October 2015
10/30/2015: The Many Tentacled Monster Under My House (with Pictures)
10/23/2015: Is Silicon the New Fabric for Our Lives?
10/16/2015: DAC Verification Survey: What’s Hot and What’s Not
10/09/2015: On-the-Fly Hardware Accurate Simulation, New Meridian CDC, ASICON Tutorial
10/02/2015: Correcting Pessimism without Optimism – Part Two
September 2015
9/24/2015: Correcting Pessimism without Optimism – Part One
9/17/2015: Calypto Design Systems: A Changed Partner
9/10/2015: Thunderbolt 3 and USB Type-C: the 40 Gbps + 100W Answer
9/03/2015: The Power of Dynamic Voltage Frequency Scaling
August 2015
8/27/2015: The Future of 3D Technologies is Fast and Heterogeneous
8/20/2015: Good news! The Next Big Thing in Verification is Already Here.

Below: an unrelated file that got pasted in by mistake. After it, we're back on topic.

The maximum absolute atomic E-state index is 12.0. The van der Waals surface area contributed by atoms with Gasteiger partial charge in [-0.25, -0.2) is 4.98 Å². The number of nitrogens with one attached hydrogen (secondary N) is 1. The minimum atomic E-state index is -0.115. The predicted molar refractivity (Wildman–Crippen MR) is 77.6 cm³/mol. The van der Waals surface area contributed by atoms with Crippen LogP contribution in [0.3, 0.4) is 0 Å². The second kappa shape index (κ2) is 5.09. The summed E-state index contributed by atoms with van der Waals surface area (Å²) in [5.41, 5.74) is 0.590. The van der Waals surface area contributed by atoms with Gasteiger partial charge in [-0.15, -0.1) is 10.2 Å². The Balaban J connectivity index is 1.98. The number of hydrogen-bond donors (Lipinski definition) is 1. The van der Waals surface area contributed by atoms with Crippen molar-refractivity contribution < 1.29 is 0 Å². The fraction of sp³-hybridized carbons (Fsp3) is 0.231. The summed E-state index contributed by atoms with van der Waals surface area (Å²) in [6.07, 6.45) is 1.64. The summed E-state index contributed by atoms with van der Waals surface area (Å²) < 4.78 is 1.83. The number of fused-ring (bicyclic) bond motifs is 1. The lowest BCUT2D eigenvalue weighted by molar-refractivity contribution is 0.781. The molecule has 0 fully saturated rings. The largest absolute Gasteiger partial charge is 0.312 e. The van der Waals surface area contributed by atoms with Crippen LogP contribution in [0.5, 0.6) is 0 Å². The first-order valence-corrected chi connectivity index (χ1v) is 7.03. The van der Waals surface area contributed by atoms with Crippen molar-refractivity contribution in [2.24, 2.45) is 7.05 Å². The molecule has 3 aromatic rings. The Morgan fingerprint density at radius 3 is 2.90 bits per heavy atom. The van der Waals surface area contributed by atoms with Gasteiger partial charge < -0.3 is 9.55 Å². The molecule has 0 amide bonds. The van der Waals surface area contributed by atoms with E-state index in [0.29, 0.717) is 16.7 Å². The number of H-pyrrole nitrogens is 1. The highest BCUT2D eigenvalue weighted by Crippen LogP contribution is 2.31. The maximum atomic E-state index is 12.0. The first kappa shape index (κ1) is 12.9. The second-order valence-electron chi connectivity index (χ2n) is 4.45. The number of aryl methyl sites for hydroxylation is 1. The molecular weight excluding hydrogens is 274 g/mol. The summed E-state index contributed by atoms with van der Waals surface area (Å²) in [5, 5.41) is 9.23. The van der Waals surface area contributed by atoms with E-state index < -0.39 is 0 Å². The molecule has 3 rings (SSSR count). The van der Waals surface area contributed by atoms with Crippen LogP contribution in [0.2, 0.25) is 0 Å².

8/17/2015: A Verification Standard for Design Reliability
8/06/2015: New 3D XPoint Fast Memory a Big Deal for Big Data
July 2015
7/30/2015: Technology Errors Demand Netlist-level CDC Verification
7/23/2015: Video: SoC Requirements and “Big Data” are Driving CDC Verification
7/16/2015: 50th Anniversary of Moore’s Law: What If He Got it Wrong?
7/09/2015: The Interconnected Web of Work
7/06/2015: In Fond Memory of Gary Smith
7/01/2015: Richard Goering and Us: 30 Great Years
June 2015
6/25/2015: Reset Expectations with X-Propagation Analysis
6/12/2015: Quick 2015 DAC Recap and Racing Photo Album
6/05/2015: Advanced FPGA Sign-off Includes DO-254 and …Missing DAC?
May 2015
5/28/2015: #2 on GarySmithEDA What to See @ DAC List – Why?
5/14/2015: SoC Verification: There is a Stampede!
5/07/2015: Drilling Down on the Internet-of-Things (IoT)
April 2015
4/30/2015: Reflections on Accellera UCIS: Design by Architect and Committee
4/23/2015: DO-254 Without Tears
4/17/2015: Analysis of Clock Intent Requires Smarter SoC Verification
4/09/2015: High-Level Synthesis: New Driver for RTL Verification
4/03/2015: Underdog Innovation: David and Goliath in Electronics
March 2015